“We loved to go to Jerry Wilkinson’s food truck in the morning before school, down on the north side of town, and get breakfast,” Moriah recalls. “Dad got biscuits and gravy, I got a breakfast burrito. It was so much fun.”

They’d eat in the pickup and talk about the day ahead. That time was precious and important, even if they thought it was just an ordinary part of their day.

And when it came to the evening meal, well, Mike took control. He loved to cook, he loved to grill, he loved to create anything with meat – mostly chicken – and he loved to serve his family.

Tammi and Moriah said he was quite accomplished at the Eikenhorst Bistro.

“We tried to help, but he always just took over,” Moriah says. “We’d offer to cook, but we just became the eaters.”

And dang it, now neither one know how to use the grill, they laugh.

“But it was his hobby,” they say. “I guess we were his hobby too.”

Even though he was the cuisine expert, he wasn’t above doing the dishes, which Moriah says was always followed by a nap on the couch in front of the TV – a nap, if yelling at the televised production wasn’t required.

And then, after a time . . . according to Sweet Pea . . . Mike would awake and embark on a nighttime snack. His preference? Macaroni in hot milk with butter, salt and pepper.

“I don’t know,” Moriah says with a roll of her eyes and a shake of his head. “That was his thing. We learned to save cold, leftover macaroni for that. It’s weird . . . but it wasn’t weird because he did it.”

Moriah doesn’t love to eat that macaroni, but she loved that he did.

There were so many nuances to the love story of Mike and Moriah.

As she grew older, Moriah started to realize even more how special Mike was.

“He worked so hard, so hard, and yet anytime, anytime, our song was played on the radio . . .” Well, it was celebrated.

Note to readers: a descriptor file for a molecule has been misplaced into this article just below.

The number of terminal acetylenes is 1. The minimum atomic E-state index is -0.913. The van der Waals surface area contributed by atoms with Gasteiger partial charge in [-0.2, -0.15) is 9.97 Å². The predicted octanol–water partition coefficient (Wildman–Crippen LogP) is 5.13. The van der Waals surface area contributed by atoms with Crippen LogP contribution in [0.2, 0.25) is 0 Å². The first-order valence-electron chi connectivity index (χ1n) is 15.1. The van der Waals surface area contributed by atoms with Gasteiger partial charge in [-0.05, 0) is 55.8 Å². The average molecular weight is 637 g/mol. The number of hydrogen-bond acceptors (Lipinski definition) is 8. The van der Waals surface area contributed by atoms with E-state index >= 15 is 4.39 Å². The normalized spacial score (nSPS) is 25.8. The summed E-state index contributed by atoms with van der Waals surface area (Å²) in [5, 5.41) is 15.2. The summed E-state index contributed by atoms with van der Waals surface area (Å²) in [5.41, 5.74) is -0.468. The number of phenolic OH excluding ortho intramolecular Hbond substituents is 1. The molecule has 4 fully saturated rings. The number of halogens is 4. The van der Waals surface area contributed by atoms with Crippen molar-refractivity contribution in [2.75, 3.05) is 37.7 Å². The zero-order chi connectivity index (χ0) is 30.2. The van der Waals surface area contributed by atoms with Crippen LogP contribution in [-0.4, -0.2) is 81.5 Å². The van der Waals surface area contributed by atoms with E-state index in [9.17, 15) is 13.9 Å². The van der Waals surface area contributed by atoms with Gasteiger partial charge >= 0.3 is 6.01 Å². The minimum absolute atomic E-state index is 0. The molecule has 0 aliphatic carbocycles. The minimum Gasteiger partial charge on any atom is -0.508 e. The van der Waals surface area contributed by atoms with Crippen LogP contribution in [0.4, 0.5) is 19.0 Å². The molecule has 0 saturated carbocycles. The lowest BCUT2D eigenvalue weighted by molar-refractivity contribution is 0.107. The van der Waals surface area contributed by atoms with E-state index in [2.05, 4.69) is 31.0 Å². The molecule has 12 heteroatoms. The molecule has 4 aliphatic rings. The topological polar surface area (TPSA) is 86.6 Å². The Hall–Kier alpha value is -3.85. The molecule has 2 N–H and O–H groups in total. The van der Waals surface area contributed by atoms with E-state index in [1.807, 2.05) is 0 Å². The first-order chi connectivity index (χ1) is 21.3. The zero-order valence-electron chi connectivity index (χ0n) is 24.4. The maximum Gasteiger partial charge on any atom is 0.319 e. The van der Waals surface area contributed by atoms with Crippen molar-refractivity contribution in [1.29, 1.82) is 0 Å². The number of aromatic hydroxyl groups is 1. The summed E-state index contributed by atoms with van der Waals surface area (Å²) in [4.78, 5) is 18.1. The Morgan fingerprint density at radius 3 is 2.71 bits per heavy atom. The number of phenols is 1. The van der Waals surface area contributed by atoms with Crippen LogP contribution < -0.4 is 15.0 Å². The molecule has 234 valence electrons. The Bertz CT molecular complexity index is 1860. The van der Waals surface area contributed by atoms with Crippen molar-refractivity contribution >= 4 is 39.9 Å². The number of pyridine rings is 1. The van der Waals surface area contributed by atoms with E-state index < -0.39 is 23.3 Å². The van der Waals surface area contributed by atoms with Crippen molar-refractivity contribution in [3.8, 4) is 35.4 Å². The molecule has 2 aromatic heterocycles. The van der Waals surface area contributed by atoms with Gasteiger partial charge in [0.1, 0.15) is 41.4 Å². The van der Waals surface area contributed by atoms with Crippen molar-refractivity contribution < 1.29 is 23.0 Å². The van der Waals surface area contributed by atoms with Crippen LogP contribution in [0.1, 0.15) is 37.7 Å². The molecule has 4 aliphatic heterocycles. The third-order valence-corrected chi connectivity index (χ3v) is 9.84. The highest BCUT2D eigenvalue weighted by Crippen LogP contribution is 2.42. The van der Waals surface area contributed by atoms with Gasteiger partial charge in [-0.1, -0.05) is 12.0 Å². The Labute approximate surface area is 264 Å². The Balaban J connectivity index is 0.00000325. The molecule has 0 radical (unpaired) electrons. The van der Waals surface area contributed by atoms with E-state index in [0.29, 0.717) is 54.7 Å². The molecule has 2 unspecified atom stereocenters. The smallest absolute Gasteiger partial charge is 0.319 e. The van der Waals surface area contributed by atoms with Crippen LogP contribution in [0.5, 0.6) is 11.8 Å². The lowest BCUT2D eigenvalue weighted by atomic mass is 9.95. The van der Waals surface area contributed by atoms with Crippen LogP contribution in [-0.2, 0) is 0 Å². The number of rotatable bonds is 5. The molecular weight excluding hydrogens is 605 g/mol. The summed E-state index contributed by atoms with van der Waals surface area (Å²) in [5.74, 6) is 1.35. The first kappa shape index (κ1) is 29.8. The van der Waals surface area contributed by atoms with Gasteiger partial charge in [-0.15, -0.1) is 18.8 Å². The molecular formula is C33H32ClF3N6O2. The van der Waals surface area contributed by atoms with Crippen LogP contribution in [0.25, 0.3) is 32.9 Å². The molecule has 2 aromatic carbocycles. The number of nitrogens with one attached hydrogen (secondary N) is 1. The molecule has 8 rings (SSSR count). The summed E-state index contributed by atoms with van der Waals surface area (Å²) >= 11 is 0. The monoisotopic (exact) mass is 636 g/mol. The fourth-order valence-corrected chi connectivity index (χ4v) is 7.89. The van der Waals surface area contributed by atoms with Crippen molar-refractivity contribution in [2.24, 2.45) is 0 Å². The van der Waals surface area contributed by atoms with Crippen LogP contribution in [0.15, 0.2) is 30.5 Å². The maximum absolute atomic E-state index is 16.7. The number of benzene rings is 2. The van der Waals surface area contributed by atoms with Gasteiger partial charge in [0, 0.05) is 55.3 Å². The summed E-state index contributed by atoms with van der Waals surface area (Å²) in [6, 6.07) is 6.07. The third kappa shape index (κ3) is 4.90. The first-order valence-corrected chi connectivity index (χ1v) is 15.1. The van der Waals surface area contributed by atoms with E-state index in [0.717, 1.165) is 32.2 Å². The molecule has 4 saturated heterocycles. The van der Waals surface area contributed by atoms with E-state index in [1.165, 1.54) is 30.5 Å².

Their song is “Chicken Fried.” It’s a song they’ve sung and to which they’ve danced together for many years. They’d crank up the volume if they were together . . . and when they weren’t, Mike made sure to call Moriah to tell her to turn on the radio so they could share the moment.

She’s happy they have a song.

It’ll be their song forever.

It’s the theme song for the love story of Mike and Moriah.

Moriah, now newly 13, says she loved that her dad found his dream job as maintenance director and custodian at the Emmanuel Lutheran Church and Emmanuel-Faith School.

“He loved being here, he loved me, he loved the kids here, he loved his church,” Moriah says.

And they loved him, too.

Kids gathered in the mornings as he greeted them. They called him Mr. Mike, Cupcake and Mac’N’Cheese.

He called them Superman, Smiley . . . oh, and the kindergartners were termed as Mini Cupcakes.

“It was so fun to have him here,” Moriah says softly.

She found it cool that she could hear his distinct voice in the hallway.

She always knew he was there for her and all her friends.

“What a softie,” Moriah whispered. “Such a soft heart with a big voice.”

A hard worker with a tender heart.

A young lady with admiration for a man she now realized had a lot of fans, in addition to her.

As they grew older, they both learned more about the other . . . in the love story of Mike and Moriah.

Mike has now transitioned to heaven, but his life goes on here in the life of his daughter.

Every time she steps onto a volleyball or basketball court or softball field, she will remember his cheers.

Every time she boils macaroni, she will smile.

Every time she thinks she likes a boy, she will compare his character and work ethic to that of her daddy.

When she gets married, she will somehow feel his hand on her arm.

And when she has children, she will tell them about the greatest man she ever knew.

That’s because the love story of Mike and Moriah will never end.